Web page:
Getting hotter: are heat networks about to take off in the UK?

Getting hotter: are heat networks about to take off in the UK?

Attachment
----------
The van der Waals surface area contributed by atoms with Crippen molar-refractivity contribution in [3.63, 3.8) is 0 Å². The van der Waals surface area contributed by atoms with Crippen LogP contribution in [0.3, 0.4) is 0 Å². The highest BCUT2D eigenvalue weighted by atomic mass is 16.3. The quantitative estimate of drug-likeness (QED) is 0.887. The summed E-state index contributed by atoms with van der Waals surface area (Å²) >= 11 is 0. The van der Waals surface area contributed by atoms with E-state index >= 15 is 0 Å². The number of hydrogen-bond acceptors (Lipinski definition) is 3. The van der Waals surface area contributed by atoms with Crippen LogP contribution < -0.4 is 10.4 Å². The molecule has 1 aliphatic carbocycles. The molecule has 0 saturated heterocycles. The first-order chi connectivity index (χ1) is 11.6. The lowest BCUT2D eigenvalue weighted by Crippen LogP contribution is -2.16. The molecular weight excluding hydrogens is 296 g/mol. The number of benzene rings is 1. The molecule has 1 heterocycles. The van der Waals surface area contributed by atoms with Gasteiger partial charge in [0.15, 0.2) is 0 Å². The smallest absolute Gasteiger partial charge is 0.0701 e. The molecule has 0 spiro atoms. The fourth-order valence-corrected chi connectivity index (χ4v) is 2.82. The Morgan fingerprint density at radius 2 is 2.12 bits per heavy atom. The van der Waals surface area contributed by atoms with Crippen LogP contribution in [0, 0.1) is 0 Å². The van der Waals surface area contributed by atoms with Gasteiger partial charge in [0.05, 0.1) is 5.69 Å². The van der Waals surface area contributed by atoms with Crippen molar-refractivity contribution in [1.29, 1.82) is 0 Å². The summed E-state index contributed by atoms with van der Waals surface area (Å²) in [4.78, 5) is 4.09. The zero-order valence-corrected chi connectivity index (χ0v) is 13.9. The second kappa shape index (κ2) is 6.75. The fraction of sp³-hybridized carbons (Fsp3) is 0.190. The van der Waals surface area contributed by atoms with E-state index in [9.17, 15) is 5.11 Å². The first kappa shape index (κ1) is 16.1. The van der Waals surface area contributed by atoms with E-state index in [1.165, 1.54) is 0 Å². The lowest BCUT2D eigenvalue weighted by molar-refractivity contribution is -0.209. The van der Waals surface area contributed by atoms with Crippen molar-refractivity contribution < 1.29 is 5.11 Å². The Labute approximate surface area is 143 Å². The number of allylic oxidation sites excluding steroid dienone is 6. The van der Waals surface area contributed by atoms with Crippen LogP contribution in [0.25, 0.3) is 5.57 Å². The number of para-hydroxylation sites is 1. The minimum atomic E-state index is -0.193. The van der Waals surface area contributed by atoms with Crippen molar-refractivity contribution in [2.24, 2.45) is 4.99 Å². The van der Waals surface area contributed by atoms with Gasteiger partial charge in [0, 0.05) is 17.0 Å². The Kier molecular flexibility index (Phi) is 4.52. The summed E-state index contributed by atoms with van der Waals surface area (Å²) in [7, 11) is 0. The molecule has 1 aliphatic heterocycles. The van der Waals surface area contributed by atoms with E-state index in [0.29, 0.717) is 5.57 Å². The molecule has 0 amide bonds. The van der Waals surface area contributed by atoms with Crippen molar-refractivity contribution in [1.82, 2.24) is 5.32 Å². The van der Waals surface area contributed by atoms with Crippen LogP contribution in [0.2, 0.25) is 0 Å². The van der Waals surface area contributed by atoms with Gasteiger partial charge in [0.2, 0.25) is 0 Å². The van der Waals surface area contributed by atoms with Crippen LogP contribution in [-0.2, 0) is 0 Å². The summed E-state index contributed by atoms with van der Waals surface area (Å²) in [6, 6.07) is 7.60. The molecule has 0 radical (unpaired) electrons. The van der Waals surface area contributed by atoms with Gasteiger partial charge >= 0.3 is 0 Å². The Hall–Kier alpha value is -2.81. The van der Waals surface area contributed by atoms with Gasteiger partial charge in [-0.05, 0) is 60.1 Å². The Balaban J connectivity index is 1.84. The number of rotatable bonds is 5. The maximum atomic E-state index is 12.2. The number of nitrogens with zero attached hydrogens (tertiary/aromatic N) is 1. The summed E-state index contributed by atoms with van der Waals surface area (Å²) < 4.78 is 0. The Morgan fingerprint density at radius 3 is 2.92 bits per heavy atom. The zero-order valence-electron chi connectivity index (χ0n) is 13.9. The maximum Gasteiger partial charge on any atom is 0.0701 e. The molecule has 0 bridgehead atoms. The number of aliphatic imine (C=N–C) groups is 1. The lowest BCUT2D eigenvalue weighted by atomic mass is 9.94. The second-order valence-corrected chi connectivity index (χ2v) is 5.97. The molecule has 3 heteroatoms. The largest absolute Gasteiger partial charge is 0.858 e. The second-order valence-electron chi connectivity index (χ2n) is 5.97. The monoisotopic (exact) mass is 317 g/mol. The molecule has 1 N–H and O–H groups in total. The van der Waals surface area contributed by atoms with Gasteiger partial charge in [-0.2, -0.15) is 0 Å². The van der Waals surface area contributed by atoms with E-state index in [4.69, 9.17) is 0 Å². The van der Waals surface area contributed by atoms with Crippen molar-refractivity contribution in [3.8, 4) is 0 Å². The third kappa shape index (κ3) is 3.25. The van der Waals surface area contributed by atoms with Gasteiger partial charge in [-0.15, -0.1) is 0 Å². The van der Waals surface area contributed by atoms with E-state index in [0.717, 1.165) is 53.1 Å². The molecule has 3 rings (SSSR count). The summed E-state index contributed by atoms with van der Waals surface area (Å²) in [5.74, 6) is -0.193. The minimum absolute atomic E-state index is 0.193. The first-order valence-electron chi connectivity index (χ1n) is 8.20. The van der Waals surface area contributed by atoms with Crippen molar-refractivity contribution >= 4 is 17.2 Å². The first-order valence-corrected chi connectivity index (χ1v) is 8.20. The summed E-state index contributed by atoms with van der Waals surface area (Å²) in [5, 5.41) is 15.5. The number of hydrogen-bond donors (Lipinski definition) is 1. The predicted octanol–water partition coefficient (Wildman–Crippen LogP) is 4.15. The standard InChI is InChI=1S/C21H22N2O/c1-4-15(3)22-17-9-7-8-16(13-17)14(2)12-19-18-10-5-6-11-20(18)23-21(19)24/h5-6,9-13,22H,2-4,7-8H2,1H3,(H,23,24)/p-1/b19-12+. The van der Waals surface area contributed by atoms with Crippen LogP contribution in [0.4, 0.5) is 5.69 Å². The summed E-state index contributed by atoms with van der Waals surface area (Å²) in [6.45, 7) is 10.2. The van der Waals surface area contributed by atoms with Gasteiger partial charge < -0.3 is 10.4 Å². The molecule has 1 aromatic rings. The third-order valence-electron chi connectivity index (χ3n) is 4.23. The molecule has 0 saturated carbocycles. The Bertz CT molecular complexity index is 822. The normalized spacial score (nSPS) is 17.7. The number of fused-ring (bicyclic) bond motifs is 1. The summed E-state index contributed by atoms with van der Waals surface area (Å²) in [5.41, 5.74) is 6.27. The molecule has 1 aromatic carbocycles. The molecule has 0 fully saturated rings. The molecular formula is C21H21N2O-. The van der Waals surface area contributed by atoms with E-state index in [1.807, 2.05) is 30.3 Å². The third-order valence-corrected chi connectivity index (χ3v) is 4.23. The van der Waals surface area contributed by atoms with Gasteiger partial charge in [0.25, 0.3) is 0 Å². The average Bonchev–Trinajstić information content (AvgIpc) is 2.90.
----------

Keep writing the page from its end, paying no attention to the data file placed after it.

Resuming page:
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The UK's heat sector accounts for about a fifth of national CO2 emissions, and the government's advisory Committee on Climate Change has been highly critical of efforts to decarbonise it. In a recent report it recommends that new homes should not be connected to the gas grid from 2025. Instead, it says, they should be built on systems such as heat networks, where a group of buildings are linked to a central energy source through underground pipes. The promise of heat networks, also known as district heating systems, is that they can provide greener heating to many homes or businesses at once and may be cheaper and more reliable than alternatives. The UK's first district heating scheme was built in Pimlico in the 1950s to funnel waste heat from Battersea Power Station to thousands of homes and businesses. Heat networks grew in popularity and some councils bought into them enthusiastically, particularly for social housing. But the idea never gathered steam the way it did in parts of Europe, particularly the Nordic countries, Germany and the Netherlands, and fizzled out in the latter part of the 20th century.

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